This I Believe

Anthony - Sierra Vista, Arizona
Entered on August 3, 2006
Age Group: 18 - 30

In making judgments about the conflicts that arise all over the world, I am reminded of the verbal rearing my grandmother applied on me when I was a teenager. Taking in the bias media environment, I would make select judgments on the quality of life in other countries, cities or continents not native to me. The snap judgments which resulted from my precocious disposition often placed inferiority on those outside my realm of thought making true the old saying “we fear what we do not know.” My grandmother, an educator, would then explain to me the frustration of the working class, exploited, and underrepresented while simultaneously dissecting my bigotry and feelings of superiority by reciting the words of Frederick Douglass, “I was A SLAVE–born a slave and though the fact was incomprehensible to me, it conveyed to my mind a sense of my entire dependence on the will of somebody I had never seen; and, from some cause or other, I had been made to fear this somebody above all else on earth.” Subsequently, my thought process has changed over the years to reflect the notion of human nature as opposed to racial makeup, cultural heritage or geographical location.

I believe in the notion that every human being who is forced to inhabit this beautiful earth deserves an equal and fair opportunity to reap the benefits of a better way of life. In the twenty first century, such primitive crisis as starvation, war, genocide and famine should not exist. However, I see a good portion of earth’s inhabitants overwhelmed by these dubious problems. The knowledge and wealth acquired by a minority, at the expense of the majority, has caused a great friction between human nature, and the nature of greed, corruption and selfishness. There exists a great many members of humankind who have no representation in the media or through the political process. If it is the political process which is to represent mankind, it should represent the under privileged first and foremost.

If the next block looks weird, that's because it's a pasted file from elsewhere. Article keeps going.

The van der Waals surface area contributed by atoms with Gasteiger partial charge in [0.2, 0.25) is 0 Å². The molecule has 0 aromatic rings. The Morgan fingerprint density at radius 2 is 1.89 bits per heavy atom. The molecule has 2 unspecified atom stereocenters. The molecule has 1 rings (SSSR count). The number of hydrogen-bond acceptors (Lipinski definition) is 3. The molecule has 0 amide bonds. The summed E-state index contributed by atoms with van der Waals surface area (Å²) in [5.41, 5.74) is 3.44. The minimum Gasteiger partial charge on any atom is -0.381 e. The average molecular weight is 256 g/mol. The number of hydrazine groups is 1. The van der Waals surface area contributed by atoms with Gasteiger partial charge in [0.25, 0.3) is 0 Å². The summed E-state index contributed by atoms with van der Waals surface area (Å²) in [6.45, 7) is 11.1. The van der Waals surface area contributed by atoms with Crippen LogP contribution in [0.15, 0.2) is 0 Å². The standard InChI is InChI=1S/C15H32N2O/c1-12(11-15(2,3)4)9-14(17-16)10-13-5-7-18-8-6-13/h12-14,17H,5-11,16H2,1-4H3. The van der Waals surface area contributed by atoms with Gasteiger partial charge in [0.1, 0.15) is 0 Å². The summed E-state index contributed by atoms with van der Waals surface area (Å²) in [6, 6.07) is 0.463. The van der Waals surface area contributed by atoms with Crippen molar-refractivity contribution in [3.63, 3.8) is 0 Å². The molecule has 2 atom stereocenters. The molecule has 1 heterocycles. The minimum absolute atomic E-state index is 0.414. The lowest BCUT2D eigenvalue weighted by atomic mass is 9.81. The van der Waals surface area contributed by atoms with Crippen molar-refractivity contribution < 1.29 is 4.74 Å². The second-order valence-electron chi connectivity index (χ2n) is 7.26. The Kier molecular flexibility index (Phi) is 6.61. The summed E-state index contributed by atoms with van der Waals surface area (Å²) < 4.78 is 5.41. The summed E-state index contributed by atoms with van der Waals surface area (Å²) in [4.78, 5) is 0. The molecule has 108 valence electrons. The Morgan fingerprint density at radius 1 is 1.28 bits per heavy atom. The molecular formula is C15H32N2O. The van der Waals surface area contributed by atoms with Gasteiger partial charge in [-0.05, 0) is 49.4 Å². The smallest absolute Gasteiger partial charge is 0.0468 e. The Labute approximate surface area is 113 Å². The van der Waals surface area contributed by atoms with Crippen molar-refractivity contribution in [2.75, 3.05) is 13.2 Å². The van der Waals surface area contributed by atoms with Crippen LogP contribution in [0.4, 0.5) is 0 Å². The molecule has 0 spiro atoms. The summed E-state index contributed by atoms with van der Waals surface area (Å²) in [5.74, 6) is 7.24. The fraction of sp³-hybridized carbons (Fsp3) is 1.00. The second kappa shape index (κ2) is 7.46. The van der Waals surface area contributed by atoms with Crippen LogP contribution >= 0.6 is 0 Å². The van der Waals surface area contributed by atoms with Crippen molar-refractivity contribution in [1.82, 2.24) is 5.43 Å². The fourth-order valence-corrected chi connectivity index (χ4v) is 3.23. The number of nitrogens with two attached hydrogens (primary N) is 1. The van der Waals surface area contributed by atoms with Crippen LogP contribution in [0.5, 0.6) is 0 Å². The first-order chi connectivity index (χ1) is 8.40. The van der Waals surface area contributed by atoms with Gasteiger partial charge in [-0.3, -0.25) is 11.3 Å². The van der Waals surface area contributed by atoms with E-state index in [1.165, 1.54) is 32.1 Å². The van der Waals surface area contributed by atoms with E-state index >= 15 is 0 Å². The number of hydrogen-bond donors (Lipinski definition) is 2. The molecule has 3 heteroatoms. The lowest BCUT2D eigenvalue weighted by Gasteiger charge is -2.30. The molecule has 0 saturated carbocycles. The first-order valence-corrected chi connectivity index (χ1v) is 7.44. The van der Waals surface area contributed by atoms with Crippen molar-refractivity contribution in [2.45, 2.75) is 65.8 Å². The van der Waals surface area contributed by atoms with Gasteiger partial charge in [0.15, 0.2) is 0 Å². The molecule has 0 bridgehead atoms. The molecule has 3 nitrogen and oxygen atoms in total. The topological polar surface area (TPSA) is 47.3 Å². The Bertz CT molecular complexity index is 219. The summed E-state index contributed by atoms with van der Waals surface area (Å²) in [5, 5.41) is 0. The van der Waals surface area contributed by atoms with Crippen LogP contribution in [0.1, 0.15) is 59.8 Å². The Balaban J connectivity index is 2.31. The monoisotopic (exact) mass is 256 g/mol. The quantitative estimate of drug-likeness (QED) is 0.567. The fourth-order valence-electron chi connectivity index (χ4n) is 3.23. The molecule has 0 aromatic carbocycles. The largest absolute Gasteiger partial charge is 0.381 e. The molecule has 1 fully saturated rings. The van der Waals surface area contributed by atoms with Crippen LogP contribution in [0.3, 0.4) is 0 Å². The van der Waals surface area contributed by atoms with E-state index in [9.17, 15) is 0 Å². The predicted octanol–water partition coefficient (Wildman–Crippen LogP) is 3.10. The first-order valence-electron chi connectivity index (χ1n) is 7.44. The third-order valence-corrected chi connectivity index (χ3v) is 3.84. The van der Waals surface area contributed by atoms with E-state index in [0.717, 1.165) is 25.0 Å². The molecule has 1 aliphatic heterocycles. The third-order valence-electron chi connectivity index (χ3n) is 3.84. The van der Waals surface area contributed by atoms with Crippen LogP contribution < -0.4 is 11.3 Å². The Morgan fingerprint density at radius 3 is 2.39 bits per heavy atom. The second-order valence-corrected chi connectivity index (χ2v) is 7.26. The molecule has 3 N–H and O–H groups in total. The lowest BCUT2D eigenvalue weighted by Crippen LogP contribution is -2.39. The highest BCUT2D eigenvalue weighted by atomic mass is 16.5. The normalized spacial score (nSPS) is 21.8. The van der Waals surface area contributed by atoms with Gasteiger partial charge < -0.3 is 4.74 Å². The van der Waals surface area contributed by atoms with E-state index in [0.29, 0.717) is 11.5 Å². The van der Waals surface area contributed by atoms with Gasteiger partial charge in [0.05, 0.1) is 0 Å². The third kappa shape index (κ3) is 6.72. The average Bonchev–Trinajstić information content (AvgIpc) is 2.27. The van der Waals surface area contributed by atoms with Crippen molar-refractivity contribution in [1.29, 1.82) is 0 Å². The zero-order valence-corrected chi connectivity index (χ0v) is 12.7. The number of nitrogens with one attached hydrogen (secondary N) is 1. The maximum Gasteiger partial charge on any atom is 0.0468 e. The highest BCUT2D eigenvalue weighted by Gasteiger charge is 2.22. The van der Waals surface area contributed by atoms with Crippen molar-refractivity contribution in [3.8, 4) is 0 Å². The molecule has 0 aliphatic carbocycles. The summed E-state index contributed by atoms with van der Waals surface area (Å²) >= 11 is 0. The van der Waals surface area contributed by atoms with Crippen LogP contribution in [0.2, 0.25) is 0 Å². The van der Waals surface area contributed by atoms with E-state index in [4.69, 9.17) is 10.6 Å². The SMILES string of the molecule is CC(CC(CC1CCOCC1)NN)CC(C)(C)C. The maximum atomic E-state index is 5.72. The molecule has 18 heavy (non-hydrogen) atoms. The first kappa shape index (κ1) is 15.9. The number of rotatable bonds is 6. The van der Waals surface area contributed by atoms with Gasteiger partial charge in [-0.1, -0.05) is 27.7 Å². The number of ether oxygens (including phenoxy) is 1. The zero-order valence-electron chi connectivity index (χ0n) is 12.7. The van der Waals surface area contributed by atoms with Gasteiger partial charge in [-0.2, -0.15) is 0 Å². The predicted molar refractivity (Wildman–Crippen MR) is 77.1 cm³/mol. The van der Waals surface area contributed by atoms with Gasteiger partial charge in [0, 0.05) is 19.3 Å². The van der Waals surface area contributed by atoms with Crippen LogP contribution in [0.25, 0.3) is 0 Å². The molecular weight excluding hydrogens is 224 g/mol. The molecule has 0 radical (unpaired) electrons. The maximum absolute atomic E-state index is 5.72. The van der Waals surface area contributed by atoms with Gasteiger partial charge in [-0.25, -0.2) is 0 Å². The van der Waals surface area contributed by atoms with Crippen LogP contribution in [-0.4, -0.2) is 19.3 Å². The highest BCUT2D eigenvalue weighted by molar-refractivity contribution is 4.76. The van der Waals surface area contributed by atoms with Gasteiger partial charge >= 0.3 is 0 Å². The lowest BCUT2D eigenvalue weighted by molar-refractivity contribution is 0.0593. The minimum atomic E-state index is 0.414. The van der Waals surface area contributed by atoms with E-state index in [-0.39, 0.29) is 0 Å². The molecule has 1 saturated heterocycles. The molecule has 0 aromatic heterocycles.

During the twentieth century, the United States and much of Europe took unbelievable strides in the effort of eliminating a good portion of the human race all in the effort to protect portions of land which were either seized or inhabited at the expense of displaced peoples. I believe in the notion that if we do not stop ourselves from this onslaught of corruption and self-interest, we are doomed as a race to become extinct, not for religious reason, but simply out of mankind’s necessity to inflict suffering upon one another. If these institutions of media, government, military and democracy are to exist, we must ensure they serve those who need assistance. The control of such industries should not belong to a select few whom have agenda and false intentions. I believe in the coexisting of men and the elimination of suffering. I believe a child drying in Iraq is of the same importance as a child drying in the United States, and it is the height of arrogance to think otherwise.